Once the case made its way from our founder to our clinical team, we learned more about this girl in great need of specialized medical care. In their email to us, these concerned supporters told us how during a routine medical exam, the eight-year-old was found to be suffering not only from malnutrition but many other medical problems. Further testing revealed that she was born with only one kidney and that it was failing. Unsure of where to turn next, they hoped that The Addis Clinic could facilitate guidance and advice from specialists most suited to her case.
It became clear that this young girl would need the expertise of a nephrologist and we did not have one on our team of volunteer physicians. We immediately put out the call through our supporters and volunteers, and they delivered! Within hours we had three nephrologists contact us with a willingness to assist. Simultaneously, we worked with this girl’s caregivers to officially bring their organization on as a partner of The Addis Clinic and trained their staff on how to submit an asynchronous telemedicine case. It took many emails and conversations, but by the next morning, we had this new partner set up in our telemedicine system, while our new volunteer nephrologist was onboard and prepared to receive her first case.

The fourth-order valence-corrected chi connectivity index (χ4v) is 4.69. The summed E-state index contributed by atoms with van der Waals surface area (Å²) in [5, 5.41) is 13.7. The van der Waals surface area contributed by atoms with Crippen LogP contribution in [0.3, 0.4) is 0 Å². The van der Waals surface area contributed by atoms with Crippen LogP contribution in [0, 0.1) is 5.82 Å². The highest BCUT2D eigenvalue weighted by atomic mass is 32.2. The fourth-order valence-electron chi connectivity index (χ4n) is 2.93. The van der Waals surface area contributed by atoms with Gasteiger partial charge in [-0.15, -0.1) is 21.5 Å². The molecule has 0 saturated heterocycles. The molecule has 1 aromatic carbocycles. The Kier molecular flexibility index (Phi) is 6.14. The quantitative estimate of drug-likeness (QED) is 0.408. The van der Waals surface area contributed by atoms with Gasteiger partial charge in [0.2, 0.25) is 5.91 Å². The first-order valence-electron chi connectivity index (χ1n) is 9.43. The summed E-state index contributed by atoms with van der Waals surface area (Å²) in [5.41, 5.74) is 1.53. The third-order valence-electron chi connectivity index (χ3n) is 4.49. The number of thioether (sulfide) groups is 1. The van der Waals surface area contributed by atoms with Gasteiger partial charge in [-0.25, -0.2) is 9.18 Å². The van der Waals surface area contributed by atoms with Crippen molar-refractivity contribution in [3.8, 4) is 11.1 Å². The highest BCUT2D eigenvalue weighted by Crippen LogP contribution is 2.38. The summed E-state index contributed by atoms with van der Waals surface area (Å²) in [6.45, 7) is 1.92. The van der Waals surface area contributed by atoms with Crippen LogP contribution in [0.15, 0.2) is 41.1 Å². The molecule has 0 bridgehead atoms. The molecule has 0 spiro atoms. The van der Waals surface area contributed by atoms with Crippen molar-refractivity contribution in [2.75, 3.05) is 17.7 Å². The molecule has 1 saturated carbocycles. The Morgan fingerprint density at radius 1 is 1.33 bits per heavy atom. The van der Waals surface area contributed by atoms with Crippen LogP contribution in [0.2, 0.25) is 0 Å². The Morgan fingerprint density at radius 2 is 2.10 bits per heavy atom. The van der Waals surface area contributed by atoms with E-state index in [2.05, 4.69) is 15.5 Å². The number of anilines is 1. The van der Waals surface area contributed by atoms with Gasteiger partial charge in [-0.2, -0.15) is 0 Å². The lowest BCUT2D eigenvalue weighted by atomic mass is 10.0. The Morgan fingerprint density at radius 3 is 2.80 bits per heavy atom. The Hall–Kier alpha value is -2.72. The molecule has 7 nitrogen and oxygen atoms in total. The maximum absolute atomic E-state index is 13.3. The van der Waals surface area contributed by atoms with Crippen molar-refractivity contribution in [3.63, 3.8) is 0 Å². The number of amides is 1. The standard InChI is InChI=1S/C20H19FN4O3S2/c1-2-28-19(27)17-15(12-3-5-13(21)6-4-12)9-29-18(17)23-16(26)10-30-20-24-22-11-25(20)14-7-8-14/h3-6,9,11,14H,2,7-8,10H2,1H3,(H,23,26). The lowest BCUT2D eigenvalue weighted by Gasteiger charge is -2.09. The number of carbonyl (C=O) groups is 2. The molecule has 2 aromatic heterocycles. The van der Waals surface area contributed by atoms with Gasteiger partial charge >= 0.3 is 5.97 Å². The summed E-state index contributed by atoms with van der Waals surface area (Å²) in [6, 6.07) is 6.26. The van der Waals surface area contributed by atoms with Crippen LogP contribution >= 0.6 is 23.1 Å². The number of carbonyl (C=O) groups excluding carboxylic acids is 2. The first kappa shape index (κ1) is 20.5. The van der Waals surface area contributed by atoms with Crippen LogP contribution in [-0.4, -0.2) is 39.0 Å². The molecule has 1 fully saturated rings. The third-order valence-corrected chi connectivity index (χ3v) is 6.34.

As timing would have it, most of this transpired while our Executive Director, Michelle Turner, prepared to fly to Ethiopia and conduct site visits. Within the first few days of her arrival she assisted in referring the case and even more wonderfully, she was able to meet the sweet girl who we are so grateful to help. In the U.S., our Clinical Operations Manager, Meghan Moretti, connected the case with our volunteer nephrologist, who immediately responded with her thoughts and recommendations. These included the belief that a pediatric urologist should also add his perspective. Thankfully, The Addis Clinic is already connected to a pediatric urologist who is happy to lend his expertise when needed, and he was quick to do so on this case.
Now that this girl’s caregivers have the professional opinion and advice of two very specialized physicians, they are much better informed to navigate and consider her medical options. We and our volunteers will continue to support them during this overwhelming and difficult time.
The ability of The Addis Clinic to connect with a new partner and bring on a new and very specialized physician volunteer all within a matter of hours took the quick work of our entire team. We are grateful that so many people share in our passionate belief that telemedicine can successfully connect the world’s most underserved individuals with skilled and appropriate medical care.